• 15. Improving Competitiveness • Improving reliability Implementing standards for consistent, world class operations world-class No cracks in Port Arthur coke drums since repair in spring 2008 • Increasing energy efficiency Implemented strategies at six refineries in 2008 and already achieving savings • Reducing maintenance costs Why Own Valero? Better work scheduling and improvements in reliability • Improving margins with molecule management V initiative Identified and achieving savings through non-capital improvements to optimize profitability of each refinery unit • Reducing costs via measurement assurance Identified and achieving savings by mass/volume analysis throughout system • Adjusting feedstock slate Added Add d 11 new di discounted crudes i 2007 and 13 i 2008 td d in d in • Systematically reviewing each department’s costs and how we do business 14
  • 16. Stock Price Same as Early 2005, But Much Stronger Company Now per Valero Split-Adjusted Stock Price share $80 $70 $60 $50 $40 Why Own Valero? $30 $20 V $10 $0 Jan-99 Jan-00 Jan-01 Jan-02 Jan-03 Jan-04 Jan-05 Jan-06 Jan-07 Jan-08 Jan-09 Then Now Cash (millions) $846 $940 Additional Available Liquidity (billions) $1.5 $4.7 Debt-to-Cap Ratio, net of cash 30.7% 26.2% Average Refinery Throughput Capacity (MBPD) 164 188 Total Refining Throughput Capacity (MMBPD) 2.5 3.0 15
  • 17. Committed to Creating Long- Long-Term Shareholder Value • Refining Industry Expect margins to be volatile and seasonal E t i tb l til d l Refiners showing production discipline Asset values very cheap y p Economic recovery will improve demand Refined products still most economic • Valero Geographically diverse portfolio of refineries Refineries are larger more complex and have lower larger, complex, cost per barrel Exporting diesel/gasoline to a global market Profitable in 4Q08 and profitable now Best value in refining! 16
  • 18. Appendix 17
  • 19. Refining Portfolio Quebec, Canada • 235,000 bpd capacity Benicia, California • 7.7 Nelson complexity • 170,000 bpd capacity • 15.0 Nelson complexity Paulsboro, Paulsboro New Jersey • 195,000 bpd capacity • 9.4 Nelson complexity Wilmington, California Delaware City, Delaware • 135,000 bpd capacity • 210,000 bpd capacity • 15.9 Nelson complexity • 13.2 Nelson complexity Lima, Ohio • 165,000 bpd capacity • SOLD in 2007 for $1.9 McKee, Texas billion • 170,000 bpd capacity • 9.4 Nelson complexity Memphis, Tennessee • 195 000 bpd capacity 195,000 b d it • 7.5 Nelson complexity • Under Strategic Evaluation Three Rivers, Texas • 100,000 bpd capacity Ardmore, Oklahoma • 12.4 Nelson complexity • 90,000 bpd capacity Corpus Christi, Texas • 12.0 Nelson complexity • 315,000 bpd capacity • Under Strategic Evaluation • 19.1 Nelson complexity Legend Krotz Springs, Louisiana • 85,000 bpd capacity St. Charles, Louisiana Texas City, Texas • 6.5 Nelson complexity • 250,000 bpd capacity Valero Marketing Presence • 245,000 bpd capacity • Sold July 2008 for more • 15.3 Nelson complexity • 11.1 Nelson complexity than $500 million Core Refinery Houston, Texas Port Arthur, Texas San Nicholas, Aruba , • 145,000 bpd capacity • 310,000 bpd capacity • 235,000 bpd capacity • 15.1 Nelson complexity • 12.5 Nelson complexity Non-Core Refinery Under Strategic Evaluation • 8.0 Nelson complexity • Under Strategic Evaluation Non-Core Refinery – Sold Note: Capacity shown in terms of crude and feedstock throughput 18 Sources: Nelson complexities, Oil & Gas Journal and Valero estimates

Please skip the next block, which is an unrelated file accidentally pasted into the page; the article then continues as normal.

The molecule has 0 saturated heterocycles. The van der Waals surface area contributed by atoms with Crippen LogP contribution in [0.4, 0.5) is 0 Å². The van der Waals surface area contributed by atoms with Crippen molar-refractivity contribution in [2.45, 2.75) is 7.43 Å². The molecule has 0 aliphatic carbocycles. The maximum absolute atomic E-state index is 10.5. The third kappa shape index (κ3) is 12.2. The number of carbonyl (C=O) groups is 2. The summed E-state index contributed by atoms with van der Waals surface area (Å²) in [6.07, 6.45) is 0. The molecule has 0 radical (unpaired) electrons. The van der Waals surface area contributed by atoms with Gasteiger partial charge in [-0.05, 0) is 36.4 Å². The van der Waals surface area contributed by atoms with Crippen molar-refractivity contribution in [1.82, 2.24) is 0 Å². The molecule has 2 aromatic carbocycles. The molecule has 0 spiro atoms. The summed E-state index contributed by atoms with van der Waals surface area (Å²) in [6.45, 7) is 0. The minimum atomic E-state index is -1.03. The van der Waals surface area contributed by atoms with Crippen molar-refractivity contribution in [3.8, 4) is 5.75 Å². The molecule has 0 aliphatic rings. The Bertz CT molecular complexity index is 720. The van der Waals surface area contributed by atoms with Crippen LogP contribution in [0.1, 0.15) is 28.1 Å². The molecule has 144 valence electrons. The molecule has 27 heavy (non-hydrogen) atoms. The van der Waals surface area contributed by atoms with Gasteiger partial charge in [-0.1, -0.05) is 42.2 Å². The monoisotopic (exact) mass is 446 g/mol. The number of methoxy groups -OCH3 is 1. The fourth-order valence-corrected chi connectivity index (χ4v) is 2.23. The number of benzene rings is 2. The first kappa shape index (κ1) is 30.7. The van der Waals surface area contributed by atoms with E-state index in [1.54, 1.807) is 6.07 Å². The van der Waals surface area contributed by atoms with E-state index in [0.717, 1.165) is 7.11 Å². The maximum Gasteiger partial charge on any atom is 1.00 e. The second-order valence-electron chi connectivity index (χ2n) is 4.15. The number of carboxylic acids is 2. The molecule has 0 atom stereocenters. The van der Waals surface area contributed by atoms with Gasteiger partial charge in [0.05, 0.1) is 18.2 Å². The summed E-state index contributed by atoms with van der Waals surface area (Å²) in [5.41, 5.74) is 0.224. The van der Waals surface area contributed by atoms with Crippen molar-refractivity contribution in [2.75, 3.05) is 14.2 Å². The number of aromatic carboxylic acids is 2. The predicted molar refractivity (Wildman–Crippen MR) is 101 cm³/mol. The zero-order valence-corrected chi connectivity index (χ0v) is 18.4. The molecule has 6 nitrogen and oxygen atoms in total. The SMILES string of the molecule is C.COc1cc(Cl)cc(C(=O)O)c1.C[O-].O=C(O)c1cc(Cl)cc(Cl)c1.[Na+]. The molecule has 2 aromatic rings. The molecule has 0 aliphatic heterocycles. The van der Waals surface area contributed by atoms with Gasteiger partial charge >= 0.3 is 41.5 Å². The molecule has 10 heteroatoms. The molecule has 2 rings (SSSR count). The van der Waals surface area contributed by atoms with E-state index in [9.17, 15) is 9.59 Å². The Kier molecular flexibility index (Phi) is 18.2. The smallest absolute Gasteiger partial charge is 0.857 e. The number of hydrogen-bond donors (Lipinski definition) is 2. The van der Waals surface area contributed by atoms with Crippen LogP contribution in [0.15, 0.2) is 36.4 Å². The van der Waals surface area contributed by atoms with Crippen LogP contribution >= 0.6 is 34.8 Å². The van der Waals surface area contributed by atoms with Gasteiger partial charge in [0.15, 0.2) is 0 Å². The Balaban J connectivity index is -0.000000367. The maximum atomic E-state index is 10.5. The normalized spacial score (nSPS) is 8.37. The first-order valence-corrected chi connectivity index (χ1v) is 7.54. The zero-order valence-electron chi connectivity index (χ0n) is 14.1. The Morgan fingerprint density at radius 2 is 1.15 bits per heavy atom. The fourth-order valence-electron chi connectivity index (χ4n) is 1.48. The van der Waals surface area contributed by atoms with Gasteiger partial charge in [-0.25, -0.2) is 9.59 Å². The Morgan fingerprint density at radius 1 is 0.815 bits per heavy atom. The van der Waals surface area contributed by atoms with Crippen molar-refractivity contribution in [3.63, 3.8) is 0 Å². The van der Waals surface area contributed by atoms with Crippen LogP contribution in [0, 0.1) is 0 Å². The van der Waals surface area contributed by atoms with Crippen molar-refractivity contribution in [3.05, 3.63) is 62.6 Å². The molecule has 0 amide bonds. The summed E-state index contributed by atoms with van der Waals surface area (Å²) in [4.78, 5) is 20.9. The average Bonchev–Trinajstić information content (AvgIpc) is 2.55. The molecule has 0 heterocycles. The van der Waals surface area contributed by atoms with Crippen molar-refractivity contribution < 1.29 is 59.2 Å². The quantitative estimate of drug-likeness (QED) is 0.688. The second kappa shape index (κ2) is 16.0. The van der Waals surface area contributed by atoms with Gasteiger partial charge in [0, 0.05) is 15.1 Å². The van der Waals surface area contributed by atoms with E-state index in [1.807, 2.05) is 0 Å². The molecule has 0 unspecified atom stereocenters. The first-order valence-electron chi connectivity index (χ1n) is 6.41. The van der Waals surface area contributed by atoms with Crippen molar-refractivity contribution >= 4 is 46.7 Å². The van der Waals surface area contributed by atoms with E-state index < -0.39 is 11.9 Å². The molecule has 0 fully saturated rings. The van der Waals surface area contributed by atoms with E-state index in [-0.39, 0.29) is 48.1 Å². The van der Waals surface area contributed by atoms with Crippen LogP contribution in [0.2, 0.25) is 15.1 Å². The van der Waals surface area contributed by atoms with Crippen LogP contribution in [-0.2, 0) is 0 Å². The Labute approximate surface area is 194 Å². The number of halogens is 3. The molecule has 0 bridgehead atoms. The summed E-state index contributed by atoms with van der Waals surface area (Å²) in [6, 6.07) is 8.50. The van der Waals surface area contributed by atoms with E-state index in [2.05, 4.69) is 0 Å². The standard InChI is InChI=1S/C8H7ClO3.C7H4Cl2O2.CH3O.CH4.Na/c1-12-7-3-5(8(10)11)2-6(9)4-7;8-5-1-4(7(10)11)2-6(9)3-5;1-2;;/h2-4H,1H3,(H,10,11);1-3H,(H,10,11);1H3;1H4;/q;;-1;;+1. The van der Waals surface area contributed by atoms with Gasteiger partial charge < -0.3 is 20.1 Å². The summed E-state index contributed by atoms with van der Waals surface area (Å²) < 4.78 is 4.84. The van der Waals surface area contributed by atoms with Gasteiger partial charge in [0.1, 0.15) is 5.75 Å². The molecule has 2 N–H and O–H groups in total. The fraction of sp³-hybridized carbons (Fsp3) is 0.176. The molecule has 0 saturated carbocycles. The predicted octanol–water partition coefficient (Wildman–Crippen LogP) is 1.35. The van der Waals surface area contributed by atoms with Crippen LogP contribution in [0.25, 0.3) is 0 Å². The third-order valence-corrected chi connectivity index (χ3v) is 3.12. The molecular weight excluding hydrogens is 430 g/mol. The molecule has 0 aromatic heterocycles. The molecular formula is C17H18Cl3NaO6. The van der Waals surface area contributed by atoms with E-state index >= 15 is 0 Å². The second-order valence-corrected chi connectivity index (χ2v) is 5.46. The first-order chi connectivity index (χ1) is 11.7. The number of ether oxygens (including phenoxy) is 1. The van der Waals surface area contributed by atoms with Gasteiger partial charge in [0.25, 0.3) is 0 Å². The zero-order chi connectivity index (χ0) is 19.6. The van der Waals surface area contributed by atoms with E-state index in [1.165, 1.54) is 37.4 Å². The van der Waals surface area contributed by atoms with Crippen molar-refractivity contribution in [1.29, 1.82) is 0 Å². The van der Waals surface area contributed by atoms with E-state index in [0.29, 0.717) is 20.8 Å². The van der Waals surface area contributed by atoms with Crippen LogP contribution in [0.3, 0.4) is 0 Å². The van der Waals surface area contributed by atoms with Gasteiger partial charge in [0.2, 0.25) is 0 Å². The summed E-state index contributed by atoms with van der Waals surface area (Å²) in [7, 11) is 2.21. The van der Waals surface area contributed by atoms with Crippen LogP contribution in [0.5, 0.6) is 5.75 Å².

• 20. Prudently Investing in Strategic Growth Projects Estimated Total Start- Cost1 Refinery Project Up Description $mm Strategy to Enhance Shareholde Value Hydro- New hydrocracker – 50 mbpd estimated Port Arthur cracker/ $1,700 3Q11 Crude expansion – unlock up to 75 er mbpd existing capacity b d i ti it Crude Crude unit expansion – 45 mbpd Crude/ St. Charles $250 1Q10 estimated Coker Coker expansion – 10 mbpd estimated S Convert to conventional design St. Charles FCC $225 2Q10 Improve reliability and get 5%+ volume expansion New hydrocracker – 50 mbpd Hydro- Hydro o St. Charles $1,250 4Q12 Upgrades low-value feedstocks mainly cracker into ULSD with 25% volume expansion 1 Total project cost includes non-strategic capital costs and interest and overhead To maintain financial strength focusing on key projects and adjusting schedule strength, • Delayed St. Charles hydrocracker and Port Arthur hydrocracker, gasifier, and new coker • Reduced scope of St. Charles paraxylene project • Cut other, discretionary projects at many refineries 19
  • 21. Safe Harbor Statement Statements contained in this presentation that state the Company's or management's expectations or predictions of the future are forward– looking statements intended to be covered by the safe harbor provisions of the Securities Act of 1933 and the Securities Exchange Act of 1934. The words quot;believe,quot; quot;expect,quot; quot;should,quot; quot;estimates,quot; and other similar expressions identify forward–looking statements. It is important to note that actual results could differ materially from those projected in such forward–looking statements. For more information concerning factors that could cause actual results to differ from those expressed or forecasted, see Valero’s annual reports on Form 10-K and quarterly reports on Form 10-Q, filed with the Securities and Exchange Commission, and available on Valero’s website at www.valero.com. 20

×